3 Practices to Promote Equity in the Classroom

Showing Students the Power of Words
boy, book, reading @ Pixabay

equity cards in the classroom

I recently had the opportunity to watch a history class in which students presented history projects to rows and rows of attentive classmates. Even though the projects were beautifully planned, I was unable to concentrate on the content of the projects since only the teacher kept asking questions and continuing to call only on female students to give presentations.

Ten minutes later, I walked into a different classroom entirely. Students were presenting their group work to one another as they rotated across the classroom. His teacher had advised his pupils to “try to understand” the topic by participating in discussions. Every person’s voice filled the room.

These two encounters prompted a long-standing question: How can we make our classroom more egalitarian for all students? This is a topic that might fill a whole book. Here are three easy strategies to encourage more student participation in your classroom.

Practice 1: Use equity sticks

Equity sticks can be a powerful and inexpensive way to test your biases at work. You can simply buy a pack of popsicle sticks or index cards or bookmarks and use a Sharpie pen to write the name of one student on each stick. Then, toss them all in a cup or container next to another empty cup to hold the “used” sticks. Every time you lead a class discussion, grab an equity stick and ask the student to share. After they’ve participated, you can toss the stick into the other cup and continue doing so until the class is complete.

Photo credit to Shane Safir

Equity sticks help students stay on their toes, alert, and ready to contribute. This practice fosters participation and attention when used regularly. Stick Pick is an app that accomplishes the same goal.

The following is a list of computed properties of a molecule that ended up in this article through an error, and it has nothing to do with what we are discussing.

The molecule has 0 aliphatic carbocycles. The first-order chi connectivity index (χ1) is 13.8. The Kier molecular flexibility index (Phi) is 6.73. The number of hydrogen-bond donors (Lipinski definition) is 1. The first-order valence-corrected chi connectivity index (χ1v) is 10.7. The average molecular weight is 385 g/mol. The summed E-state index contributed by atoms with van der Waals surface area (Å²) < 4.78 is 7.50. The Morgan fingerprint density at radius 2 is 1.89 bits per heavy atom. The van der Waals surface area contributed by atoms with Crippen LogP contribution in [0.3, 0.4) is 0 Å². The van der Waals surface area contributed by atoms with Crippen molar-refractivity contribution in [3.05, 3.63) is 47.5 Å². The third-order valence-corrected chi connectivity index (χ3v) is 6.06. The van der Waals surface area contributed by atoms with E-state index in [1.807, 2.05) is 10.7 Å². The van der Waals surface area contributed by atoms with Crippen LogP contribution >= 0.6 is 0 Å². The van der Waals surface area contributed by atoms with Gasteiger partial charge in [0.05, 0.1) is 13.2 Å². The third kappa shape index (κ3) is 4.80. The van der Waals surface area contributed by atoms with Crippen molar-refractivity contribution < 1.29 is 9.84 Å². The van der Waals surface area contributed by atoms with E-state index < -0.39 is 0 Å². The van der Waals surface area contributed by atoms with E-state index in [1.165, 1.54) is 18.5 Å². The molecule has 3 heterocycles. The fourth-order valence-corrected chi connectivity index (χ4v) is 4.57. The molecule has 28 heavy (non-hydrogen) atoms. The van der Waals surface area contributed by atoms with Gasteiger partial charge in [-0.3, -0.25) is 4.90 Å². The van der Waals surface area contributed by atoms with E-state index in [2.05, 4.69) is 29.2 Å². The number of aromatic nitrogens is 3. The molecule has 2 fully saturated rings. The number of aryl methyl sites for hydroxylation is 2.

Practice 2: Track Participation Data

It is also very powerful to collect data about student participation. Create a simple equity tracker with student names

on the left, and a column for each week on the right. Keep it on a clipboard, and as you call on students or anyone to speak, make a note of each tick mark. Add up all of your points for the week and then analyze the data.

Is there a clear leader among the participants?
That is the person who participates the least?
What are the trends of engagement that I’m noticing in terms of ethnicity, gender, and language of origin, for example? Do you have the ability to learn? What is the location of the room??

This information can be utilized to set a participation target for the following week based on the results. “My aim for next week is to welcome children with special needs to my classroom to share at least once per day,” for example.

Practice 3: Experiment with different discussion structures.

The most effective strategy to boost students’ voices is to enhance the number and variety of discussion formats available. A well-designed discussion shifts the speaking ratio and cognitive weight from you to your students, allowing them to participate more actively. There are numerous approaches to organizing student discussion. Here are a few tried and true suggestions.

Think-pair-share: Each student discreetly considers (and, if possible, also reads or writes) a prompt before sharing their thoughts with their partner. After that, the students form groups to discuss their ideas.

Quote Mixer is a tool that allows you to mix and match quotes from various sources.

Each pupil is given a quotation or some other sort of literature to read (this could include an image or graph). Students are invited to circulate the room and form groups of two. After that, they exchange cards and share their responses.

Talking Pennies is a group discussion format in which students have presented a question or collection of questions to discuss in groups of three to five. The same number of pennies is distributed to each pupil. To be able to talk, each participant must first place a penny in the center of each table before proceeding. Before speaking again, a student must wait until all of the other pupils have used their pennies before speaking again.

Although developing an egalitarian classroom can appear to be a daunting task, I find it helpful to consider tiny measures that can make a significant difference in students’ ability to express themselves.